Neighborhood Advisory Council (NAC) meetings have enabled Frederick residents to identify and recommend positive changes for neighborhoods and communicate with the city’s police throughout their existence.
Feedback from NAC coordinators — unpaid citizens who volunteer to lead NACs and are appointed by the mayor’s office — documents increasing impatience with how the NACs are currently operating. The city’s police have not been communicating information about crimes and public disturbances to the NAC coordinators, or the broader public, in a timely and transparent manner. The city was silent when armed assaults, a carjacking, and gunshots occurred in North Pointe. Neighbors’ concerns continue to be unaddressed, including the events at the Mirage Nightclub and when gunshots were fired at the park located at the corner of Wilson and Taney Avenue.
Phone calls and emails from NAC coordinators go unanswered. Issues like blighted properties, sidewalk repairs, speeding, crosswalks, street signs, noisy commercial properties, public nuisance issues and more go unaddressed. Feedback on planning, zoning and licensing issues seems to be ignored. Improvements that occur often take months or years to accomplish. These send a message to NAC coordinators and the neighbors they represent that “Your issues don’t matter.”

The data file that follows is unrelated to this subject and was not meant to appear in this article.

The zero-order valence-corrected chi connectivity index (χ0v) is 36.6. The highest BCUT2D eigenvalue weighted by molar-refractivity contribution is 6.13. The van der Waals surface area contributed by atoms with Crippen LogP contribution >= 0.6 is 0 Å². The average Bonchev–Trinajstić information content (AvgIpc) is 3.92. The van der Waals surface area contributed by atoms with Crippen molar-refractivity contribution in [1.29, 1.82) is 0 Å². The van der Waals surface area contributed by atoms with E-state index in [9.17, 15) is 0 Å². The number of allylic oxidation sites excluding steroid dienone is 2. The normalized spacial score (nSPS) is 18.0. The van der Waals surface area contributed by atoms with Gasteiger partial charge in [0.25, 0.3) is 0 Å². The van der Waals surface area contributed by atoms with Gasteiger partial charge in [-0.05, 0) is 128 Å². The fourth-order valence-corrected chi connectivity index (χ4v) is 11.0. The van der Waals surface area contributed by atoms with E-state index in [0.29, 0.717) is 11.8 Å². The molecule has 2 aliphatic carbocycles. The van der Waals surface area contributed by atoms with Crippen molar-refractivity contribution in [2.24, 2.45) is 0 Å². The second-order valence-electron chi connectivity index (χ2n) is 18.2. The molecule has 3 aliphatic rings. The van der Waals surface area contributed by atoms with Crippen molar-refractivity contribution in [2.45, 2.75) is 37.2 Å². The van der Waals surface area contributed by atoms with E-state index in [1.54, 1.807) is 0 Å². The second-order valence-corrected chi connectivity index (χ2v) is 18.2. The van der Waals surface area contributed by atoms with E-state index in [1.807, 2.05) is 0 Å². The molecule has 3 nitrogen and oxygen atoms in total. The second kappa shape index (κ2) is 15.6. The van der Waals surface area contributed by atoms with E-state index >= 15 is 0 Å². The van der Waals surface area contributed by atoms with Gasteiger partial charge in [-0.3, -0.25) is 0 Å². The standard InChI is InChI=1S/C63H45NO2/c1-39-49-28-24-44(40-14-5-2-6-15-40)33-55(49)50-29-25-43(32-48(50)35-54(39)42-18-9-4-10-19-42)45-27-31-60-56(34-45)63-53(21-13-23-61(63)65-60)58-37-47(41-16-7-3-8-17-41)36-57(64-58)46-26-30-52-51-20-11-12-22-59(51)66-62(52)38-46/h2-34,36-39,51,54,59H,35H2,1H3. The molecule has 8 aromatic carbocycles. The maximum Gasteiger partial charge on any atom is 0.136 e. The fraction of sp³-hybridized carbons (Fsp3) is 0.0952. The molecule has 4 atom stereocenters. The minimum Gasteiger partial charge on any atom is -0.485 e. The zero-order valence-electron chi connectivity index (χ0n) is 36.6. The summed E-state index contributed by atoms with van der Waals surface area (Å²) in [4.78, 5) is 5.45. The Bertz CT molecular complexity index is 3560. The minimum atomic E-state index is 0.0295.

The city liaison attending meetings appears to have no authority or influence. Based on NAC coordinator concerns expressed before the pandemic, a “NAC 2.0” activity was initiated but has gone nowhere. Occasionally, an elected leader or member of the mayor’s staff attends a NAC meeting, but this is not consistent. NAC coordinators and NACs appear marginalized.
Perhaps the issue is that the Board of Aldermen are at-large representatives. Returning to electing legislators based on districts might address this, creating stronger bonds between the NACs and district representatives.
Perhaps the issue is that the mayor’s office views the NACs as gadflies whose opinions must be endured rather than embraced.
Perhaps the issue is that NAC coordinators, as unelected leaders, have no political authority to block or promote any change to how the city operates and therefore can be ignored.
It is because of this disenfranchisement that many residents are reluctant to get involved with the NACs. If you’re going to be ignored, what’s the point?
NACs are a valuable resource, and the city must integrate their perspectives in the day-to-day decision-making process of elected leaders and city employees. The transformational leadership necessary to accomplish this must come from the mayor.
Peter Brehm, Tom Evans, Julia Schaeffer and Nkem Wellington